By| Published: May 24th, 2016
The exact signs and symptoms of bipolar disorder can vary from person to person. Diagnostic criteria for bipolar and related disorders are based on the specific type of disorder. There are several types of bipolar and related disorders, which is why diagnosis is based on particular signs and symptoms.
Types of Bipolar Disorder
Bipolar I (Mania or Mixed Episode)
This is the classic manic-depressive form of the illness that involves at least one episode of depression. The manic episode may be preceded by or followed by hypomanic or major depressive episodes. The symptoms can trigger a break from reality (psychosis) and cause significant life impairment. The condition may require hospitalisation, as the manic episodes can be severe and dangerous.
Bipolar II (Hypomania and Depression)
Bipolar II disorder is not a milder form of bipolar I disorder, but a separate diagnosis. This form of illness is not characterised by full-blown manic episodes. Instead, it involves episodes of hypomania and severe depression, with at least one major depressive episode lasting a minimum of two weeks and at least one hypomanic episode lasting for a minimum of four days. These unpredictable changes in mood and behaviour can cause distress in various areas of life. Depression for longer periods results in significant impairment.
Cyclothymia (Hypomania and Mild Depression)
This is a milder form of bipolar disorder that consists of cyclical mood swings. However, the symptoms are less severe than full-blown mania or depression. Symptoms occur at least half the time and never go away for more than two months. Children and teenagers who have experienced numerous periods of hypomania (less severe than a hypomanic episode) and periods of depression (less severe than a major depressive episode) fall under this category. Adults may have exhibited the symptoms for at least two years to be diagnosed.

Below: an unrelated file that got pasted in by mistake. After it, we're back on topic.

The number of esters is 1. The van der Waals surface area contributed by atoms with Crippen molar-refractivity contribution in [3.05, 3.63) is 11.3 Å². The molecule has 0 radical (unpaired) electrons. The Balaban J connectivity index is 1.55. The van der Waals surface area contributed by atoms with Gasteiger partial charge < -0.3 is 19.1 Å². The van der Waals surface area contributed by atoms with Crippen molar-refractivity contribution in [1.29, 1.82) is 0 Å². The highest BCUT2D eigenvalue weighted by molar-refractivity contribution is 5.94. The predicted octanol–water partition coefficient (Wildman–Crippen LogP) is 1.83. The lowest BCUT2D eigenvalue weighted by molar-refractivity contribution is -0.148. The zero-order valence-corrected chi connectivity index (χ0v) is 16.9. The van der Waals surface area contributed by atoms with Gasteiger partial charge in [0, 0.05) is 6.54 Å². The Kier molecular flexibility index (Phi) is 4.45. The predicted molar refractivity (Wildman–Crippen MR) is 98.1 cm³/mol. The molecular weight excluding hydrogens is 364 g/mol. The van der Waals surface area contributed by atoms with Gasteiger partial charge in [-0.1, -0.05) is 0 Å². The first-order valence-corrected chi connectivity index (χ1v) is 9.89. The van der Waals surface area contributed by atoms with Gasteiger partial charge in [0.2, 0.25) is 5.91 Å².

Cushing’s disease, multiple sclerosis, stroke, substances and certain medication may be responsible for bipolar and related disorders.
Symptoms of Bipolar Disorder in Children and Teenagers
The symptoms can be tough to identity in these age groups since it is difficult to ascertain whether these are normal ups and downs. They can also be due to stress, trauma or signs of a mental health problem other than bipolar disorder. The most prominent signs may include severe mood swings that are different from the usual mood swings. Children who have bipolar disorder are frequently diagnosed with other mental health conditions.
Bipolar disorder does not get better on its own. Many people with bipolar disorder do not get the treatment they need. Often, they do not recognise how much their emotional instability is disrupting their lives and the lives of their loved ones. While they may enjoy productive cycles and euphoria, this is always followed by a depressive episode that leaves them worn out. It may also harm their relationships and finances. Getting treatment from a mental health provider with experience in bipolar disorder can bring these symptoms under control.